U.S. government scientists have identified 17 areas in eight states that have seen an increase in earthquakes triggered by human practices.
Earthquake activity in the central and eastern United States has increased significantly since 2009 and this has been linked to the disposal of oil and gas wastewater by injecting it into deep wells.
The new report by the U.S. Geological Survey (USGS) offers a comprehensive assessment of the hazard levels associated with induced earthquakes in parts of Alabama, Arkansas, Colorado, Kansas, New Mexico, Ohio, Oklahoma and Texas.
The report coincided with a statement released this week by the Oklahoma Geological Survey (OGS), which officially recognized for the first time the link between oil and gas wastewater disposal and the record number of earthquakes recorded in the state in recent years.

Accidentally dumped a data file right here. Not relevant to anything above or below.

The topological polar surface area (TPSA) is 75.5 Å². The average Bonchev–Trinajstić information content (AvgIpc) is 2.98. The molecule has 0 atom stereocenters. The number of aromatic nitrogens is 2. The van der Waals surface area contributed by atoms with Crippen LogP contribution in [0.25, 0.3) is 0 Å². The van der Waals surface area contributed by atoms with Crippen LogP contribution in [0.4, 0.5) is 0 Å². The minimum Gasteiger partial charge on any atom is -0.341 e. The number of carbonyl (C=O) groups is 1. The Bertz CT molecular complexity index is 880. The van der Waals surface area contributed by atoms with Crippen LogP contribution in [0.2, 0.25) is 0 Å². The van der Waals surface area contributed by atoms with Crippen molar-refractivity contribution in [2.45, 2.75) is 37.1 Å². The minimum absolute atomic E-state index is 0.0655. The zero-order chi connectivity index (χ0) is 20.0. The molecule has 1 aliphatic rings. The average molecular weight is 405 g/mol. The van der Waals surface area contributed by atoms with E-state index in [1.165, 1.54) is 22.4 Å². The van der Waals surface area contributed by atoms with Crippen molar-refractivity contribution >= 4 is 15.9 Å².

“The OGS considers it very likely that the majority of recent earthquakes, particularly those in central and north-central Oklahoma, are triggered by the injection of produced water in disposal wells,” the state agency said.
Both agencies stressed that the primary cause of triggered seismicity is believed to be wastewater disposal, rather than the hydraulic fracturing process.
“Wastewater injection increases the underground pore pressure, which may lubricate nearby faults thereby making earthquakes more likely to occur,” USGS stated. The federal agency also pointed out, however, that although the disposal process has the potential to trigger earthquakes, most wastewater disposal wells do not produce felt earthquakes.